With Tron Legacy still a year away from release it seems premature to be talking about what that team are planning next. And yet, here we are, with producer and director Sean Bailey and Joseph Kosinski set to plunder the Disney back catalogue once again, with a rejig of the nutso The Black Hole.
A lasting psychological scar for anyone who saw it as a child when it was relatively new, The Black Hole was Disney's first film not to carry a U rating, which meant that characters could say "damn" and "hell", and that Anthony Perkins could be violently eviscerated by the whirling deathblades of a giant crimson robot. The plot involves some space explorers (including Ernest Borgnine) stumbling upon Maximilian Schell, living alone at the edge of the titular void, on a ship with an army of faceless automatons. He claims his crew deserted him before his attempts to enter The Black Hole, but it turns out he's lying, and the automatons are the remains of his shipmates.
A huge tentpole sci-fi investment for Disney in 1979, it remains utterly bizarre in its total bleakness: its only real concession to Star Wars cash-innery being the crowbarred-in cute floating robots, voiced by Roddy McDowell and Slim Pickens. It ends, 2001-like, with everyone entering The Black Hole and suffering a massive existential transmogrification. In a DISNEY film. They used to show it at CHRISTMAS.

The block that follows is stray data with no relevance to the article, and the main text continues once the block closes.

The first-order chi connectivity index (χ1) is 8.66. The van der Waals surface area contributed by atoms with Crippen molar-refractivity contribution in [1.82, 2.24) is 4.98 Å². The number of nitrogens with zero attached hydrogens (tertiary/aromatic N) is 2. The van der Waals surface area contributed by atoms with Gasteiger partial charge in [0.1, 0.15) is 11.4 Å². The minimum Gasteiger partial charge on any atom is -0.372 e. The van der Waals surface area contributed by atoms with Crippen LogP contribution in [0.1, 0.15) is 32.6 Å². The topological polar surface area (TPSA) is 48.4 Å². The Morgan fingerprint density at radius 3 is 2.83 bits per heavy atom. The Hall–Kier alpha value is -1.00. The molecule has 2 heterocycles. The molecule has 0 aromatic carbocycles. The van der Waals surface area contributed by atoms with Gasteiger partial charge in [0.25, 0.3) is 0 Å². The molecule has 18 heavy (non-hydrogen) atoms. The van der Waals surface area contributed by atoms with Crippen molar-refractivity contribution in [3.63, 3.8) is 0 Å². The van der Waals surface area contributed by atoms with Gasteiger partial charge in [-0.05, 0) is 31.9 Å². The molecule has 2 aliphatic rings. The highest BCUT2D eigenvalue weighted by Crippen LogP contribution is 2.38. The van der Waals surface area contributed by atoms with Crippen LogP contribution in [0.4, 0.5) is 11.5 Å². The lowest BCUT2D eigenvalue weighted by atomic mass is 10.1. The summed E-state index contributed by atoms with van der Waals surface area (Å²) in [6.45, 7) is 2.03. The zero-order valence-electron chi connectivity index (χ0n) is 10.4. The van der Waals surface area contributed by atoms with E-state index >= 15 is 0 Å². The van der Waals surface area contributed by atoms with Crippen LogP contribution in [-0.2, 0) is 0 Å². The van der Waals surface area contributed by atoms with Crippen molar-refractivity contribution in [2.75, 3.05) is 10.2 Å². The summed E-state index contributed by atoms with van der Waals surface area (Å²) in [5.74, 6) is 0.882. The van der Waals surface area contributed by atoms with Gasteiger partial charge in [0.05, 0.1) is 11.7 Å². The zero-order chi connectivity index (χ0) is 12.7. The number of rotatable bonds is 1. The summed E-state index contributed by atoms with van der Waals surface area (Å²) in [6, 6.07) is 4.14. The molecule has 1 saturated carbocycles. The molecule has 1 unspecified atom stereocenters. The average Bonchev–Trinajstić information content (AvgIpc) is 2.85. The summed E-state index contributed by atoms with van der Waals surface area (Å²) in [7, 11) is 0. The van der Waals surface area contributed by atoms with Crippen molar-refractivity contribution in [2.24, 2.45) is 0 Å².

Details of the new version are under wraps at the moment, other than the promise that Maximilian (the red robot, not Schell) will be back, and it will be a lot more scientifically "grounded". So no flying wraiths in Heironymous Bosch landscapes then. Travis Beacham, who had a hand in Clash of the Titans, is writing the script.
The Black Hole is a kind of version of 20,000 Leagues Under the Sea, so it's interesting to note that Bailey was also the producer of the crashed McG version of the Jules Verne classic. Were both films originally planned alongside each other, or has Bailey just regrouped and changed his focus?